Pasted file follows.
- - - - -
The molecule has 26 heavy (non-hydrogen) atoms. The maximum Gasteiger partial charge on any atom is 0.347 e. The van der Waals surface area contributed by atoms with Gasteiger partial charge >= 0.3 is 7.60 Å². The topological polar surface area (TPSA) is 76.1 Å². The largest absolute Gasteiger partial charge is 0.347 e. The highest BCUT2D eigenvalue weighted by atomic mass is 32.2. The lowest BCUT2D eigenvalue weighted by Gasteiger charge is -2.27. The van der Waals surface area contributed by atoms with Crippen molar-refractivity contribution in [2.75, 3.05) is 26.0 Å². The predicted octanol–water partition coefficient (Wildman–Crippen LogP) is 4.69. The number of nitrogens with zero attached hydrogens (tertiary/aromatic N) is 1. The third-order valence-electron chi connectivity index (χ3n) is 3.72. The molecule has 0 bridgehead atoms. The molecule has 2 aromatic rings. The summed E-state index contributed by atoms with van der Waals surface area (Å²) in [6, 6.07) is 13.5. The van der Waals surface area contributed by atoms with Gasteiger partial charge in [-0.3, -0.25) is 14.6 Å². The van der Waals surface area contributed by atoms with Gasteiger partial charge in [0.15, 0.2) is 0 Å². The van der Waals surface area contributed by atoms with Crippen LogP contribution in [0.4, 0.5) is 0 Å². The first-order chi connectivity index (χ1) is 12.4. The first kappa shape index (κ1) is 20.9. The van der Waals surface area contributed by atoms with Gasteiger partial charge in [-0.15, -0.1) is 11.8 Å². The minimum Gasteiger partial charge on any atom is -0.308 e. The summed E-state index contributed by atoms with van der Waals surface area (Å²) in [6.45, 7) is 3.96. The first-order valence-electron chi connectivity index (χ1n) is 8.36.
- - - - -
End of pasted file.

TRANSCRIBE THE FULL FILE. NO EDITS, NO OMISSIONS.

The molecule has 26 heavy (non-hydrogen) atoms. The maximum Gasteiger partial charge on any atom is 0.347 e. The van der Waals surface area contributed by atoms with Gasteiger partial charge >= 0.3 is 7.60 Å². The topological polar surface area (TPSA) is 76.1 Å². The largest absolute Gasteiger partial charge is 0.347 e. The highest BCUT2D eigenvalue weighted by atomic mass is 32.2. The lowest BCUT2D eigenvalue weighted by Gasteiger charge is -2.27. The van der Waals surface area contributed by atoms with Crippen molar-refractivity contribution in [2.75, 3.05) is 26.0 Å². The predicted octanol–water partition coefficient (Wildman–Crippen LogP) is 4.69. The number of nitrogens with zero attached hydrogens (tertiary/aromatic N) is 1. The third-order valence-electron chi connectivity index (χ3n) is 3.72. The molecule has 0 bridgehead atoms. The molecule has 2 aromatic rings. The summed E-state index contributed by atoms with van der Waals surface area (Å²) in [6, 6.07) is 13.5. The van der Waals surface area contributed by atoms with Gasteiger partial charge in [-0.3, -0.25) is 14.6 Å². The van der Waals surface area contributed by atoms with Gasteiger partial charge in [0.15, 0.2) is 0 Å². The van der Waals surface area contributed by atoms with Crippen LogP contribution in [0.4, 0.5) is 0 Å². The first-order chi connectivity index (χ1) is 12.4. The first kappa shape index (κ1) is 20.9. The van der Waals surface area contributed by atoms with Gasteiger partial charge in [-0.15, -0.1) is 11.8 Å². The minimum Gasteiger partial charge on any atom is -0.308 e. The summed E-state index contributed by atoms with van der Waals surface area (Å²) in [6.45, 7) is 3.96. The first-order valence-electron chi connectivity index (χ1n) is 8.36.